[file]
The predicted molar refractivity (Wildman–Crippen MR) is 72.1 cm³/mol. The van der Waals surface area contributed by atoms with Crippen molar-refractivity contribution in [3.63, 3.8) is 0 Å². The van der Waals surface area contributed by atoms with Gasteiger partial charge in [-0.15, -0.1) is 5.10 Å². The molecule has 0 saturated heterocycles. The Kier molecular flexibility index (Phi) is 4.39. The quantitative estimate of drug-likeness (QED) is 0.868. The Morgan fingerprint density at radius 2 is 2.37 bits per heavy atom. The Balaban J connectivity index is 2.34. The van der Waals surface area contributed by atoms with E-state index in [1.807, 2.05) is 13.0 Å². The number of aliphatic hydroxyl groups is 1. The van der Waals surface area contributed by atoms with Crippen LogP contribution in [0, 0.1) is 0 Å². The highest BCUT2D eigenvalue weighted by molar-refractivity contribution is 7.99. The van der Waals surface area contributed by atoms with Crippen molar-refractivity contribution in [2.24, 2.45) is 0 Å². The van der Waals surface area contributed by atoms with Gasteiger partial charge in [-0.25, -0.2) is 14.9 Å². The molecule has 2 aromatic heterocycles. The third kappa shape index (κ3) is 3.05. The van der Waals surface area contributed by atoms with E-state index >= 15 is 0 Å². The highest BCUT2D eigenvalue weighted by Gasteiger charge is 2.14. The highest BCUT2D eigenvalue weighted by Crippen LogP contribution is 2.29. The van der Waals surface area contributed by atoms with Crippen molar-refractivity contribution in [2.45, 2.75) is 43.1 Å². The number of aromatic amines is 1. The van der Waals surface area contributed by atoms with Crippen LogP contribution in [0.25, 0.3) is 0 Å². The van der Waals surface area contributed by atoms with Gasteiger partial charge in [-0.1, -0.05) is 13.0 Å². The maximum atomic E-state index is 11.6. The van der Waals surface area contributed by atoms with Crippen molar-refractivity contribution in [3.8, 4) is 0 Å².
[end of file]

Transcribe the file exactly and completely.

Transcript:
The predicted molar refractivity (Wildman–Crippen MR) is 72.1 cm³/mol. The van der Waals surface area contributed by atoms with Crippen molar-refractivity contribution in [3.63, 3.8) is 0 Å². The van der Waals surface area contributed by atoms with Gasteiger partial charge in [-0.15, -0.1) is 5.10 Å². The molecule has 0 saturated heterocycles. The Kier molecular flexibility index (Phi) is 4.39. The quantitative estimate of drug-likeness (QED) is 0.868. The Morgan fingerprint density at radius 2 is 2.37 bits per heavy atom. The Balaban J connectivity index is 2.34. The van der Waals surface area contributed by atoms with E-state index in [1.807, 2.05) is 13.0 Å². The number of aliphatic hydroxyl groups is 1. The van der Waals surface area contributed by atoms with Crippen LogP contribution in [0, 0.1) is 0 Å². The highest BCUT2D eigenvalue weighted by molar-refractivity contribution is 7.99. The van der Waals surface area contributed by atoms with Crippen molar-refractivity contribution in [2.24, 2.45) is 0 Å². The van der Waals surface area contributed by atoms with Gasteiger partial charge in [-0.25, -0.2) is 14.9 Å². The molecule has 2 aromatic heterocycles. The third kappa shape index (κ3) is 3.05. The van der Waals surface area contributed by atoms with E-state index >= 15 is 0 Å². The highest BCUT2D eigenvalue weighted by Gasteiger charge is 2.14. The highest BCUT2D eigenvalue weighted by Crippen LogP contribution is 2.29. The van der Waals surface area contributed by atoms with Crippen molar-refractivity contribution in [2.45, 2.75) is 43.1 Å². The number of aromatic amines is 1. The van der Waals surface area contributed by atoms with Crippen LogP contribution in [0.25, 0.3) is 0 Å². The van der Waals surface area contributed by atoms with Gasteiger partial charge in [-0.1, -0.05) is 13.0 Å². The maximum atomic E-state index is 11.6. The van der Waals surface area contributed by atoms with Crippen molar-refractivity contribution in [3.8, 4) is 0 Å².